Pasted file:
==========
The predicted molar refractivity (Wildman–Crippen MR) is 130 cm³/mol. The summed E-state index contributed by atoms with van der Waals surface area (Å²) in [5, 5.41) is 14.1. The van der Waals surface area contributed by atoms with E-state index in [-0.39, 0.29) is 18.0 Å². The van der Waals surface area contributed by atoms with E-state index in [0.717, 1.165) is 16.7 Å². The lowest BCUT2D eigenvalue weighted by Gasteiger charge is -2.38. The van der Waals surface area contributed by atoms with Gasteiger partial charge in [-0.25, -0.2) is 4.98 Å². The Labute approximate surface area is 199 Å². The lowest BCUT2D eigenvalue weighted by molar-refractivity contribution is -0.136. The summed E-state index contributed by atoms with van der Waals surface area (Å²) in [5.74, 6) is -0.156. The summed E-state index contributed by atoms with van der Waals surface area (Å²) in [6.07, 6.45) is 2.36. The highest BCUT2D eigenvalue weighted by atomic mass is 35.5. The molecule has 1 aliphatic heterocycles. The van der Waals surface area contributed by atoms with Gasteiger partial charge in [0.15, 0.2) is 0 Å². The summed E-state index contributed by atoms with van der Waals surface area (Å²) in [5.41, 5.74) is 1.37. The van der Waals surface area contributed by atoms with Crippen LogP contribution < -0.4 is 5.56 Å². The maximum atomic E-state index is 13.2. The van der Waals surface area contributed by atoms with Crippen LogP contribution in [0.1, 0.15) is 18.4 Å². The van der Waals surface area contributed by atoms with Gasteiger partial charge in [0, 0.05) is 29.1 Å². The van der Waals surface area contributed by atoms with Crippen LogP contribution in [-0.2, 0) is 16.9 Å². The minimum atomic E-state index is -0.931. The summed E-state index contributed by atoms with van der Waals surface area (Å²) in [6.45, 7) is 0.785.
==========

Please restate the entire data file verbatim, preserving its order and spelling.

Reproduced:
The predicted molar refractivity (Wildman–Crippen MR) is 130 cm³/mol. The summed E-state index contributed by atoms with van der Waals surface area (Å²) in [5, 5.41) is 14.1. The van der Waals surface area contributed by atoms with E-state index in [-0.39, 0.29) is 18.0 Å². The van der Waals surface area contributed by atoms with E-state index in [0.717, 1.165) is 16.7 Å². The lowest BCUT2D eigenvalue weighted by Gasteiger charge is -2.38. The van der Waals surface area contributed by atoms with Gasteiger partial charge in [-0.25, -0.2) is 4.98 Å². The Labute approximate surface area is 199 Å². The lowest BCUT2D eigenvalue weighted by molar-refractivity contribution is -0.136. The summed E-state index contributed by atoms with van der Waals surface area (Å²) in [5.74, 6) is -0.156. The summed E-state index contributed by atoms with van der Waals surface area (Å²) in [6.07, 6.45) is 2.36. The highest BCUT2D eigenvalue weighted by atomic mass is 35.5. The molecule has 1 aliphatic heterocycles. The van der Waals surface area contributed by atoms with Gasteiger partial charge in [0.15, 0.2) is 0 Å². The summed E-state index contributed by atoms with van der Waals surface area (Å²) in [5.41, 5.74) is 1.37. The van der Waals surface area contributed by atoms with Crippen LogP contribution < -0.4 is 5.56 Å². The maximum atomic E-state index is 13.2. The van der Waals surface area contributed by atoms with Crippen LogP contribution in [0.1, 0.15) is 18.4 Å². The van der Waals surface area contributed by atoms with Gasteiger partial charge in [0, 0.05) is 29.1 Å². The van der Waals surface area contributed by atoms with Crippen LogP contribution in [-0.2, 0) is 16.9 Å². The minimum atomic E-state index is -0.931. The summed E-state index contributed by atoms with van der Waals surface area (Å²) in [6.45, 7) is 0.785.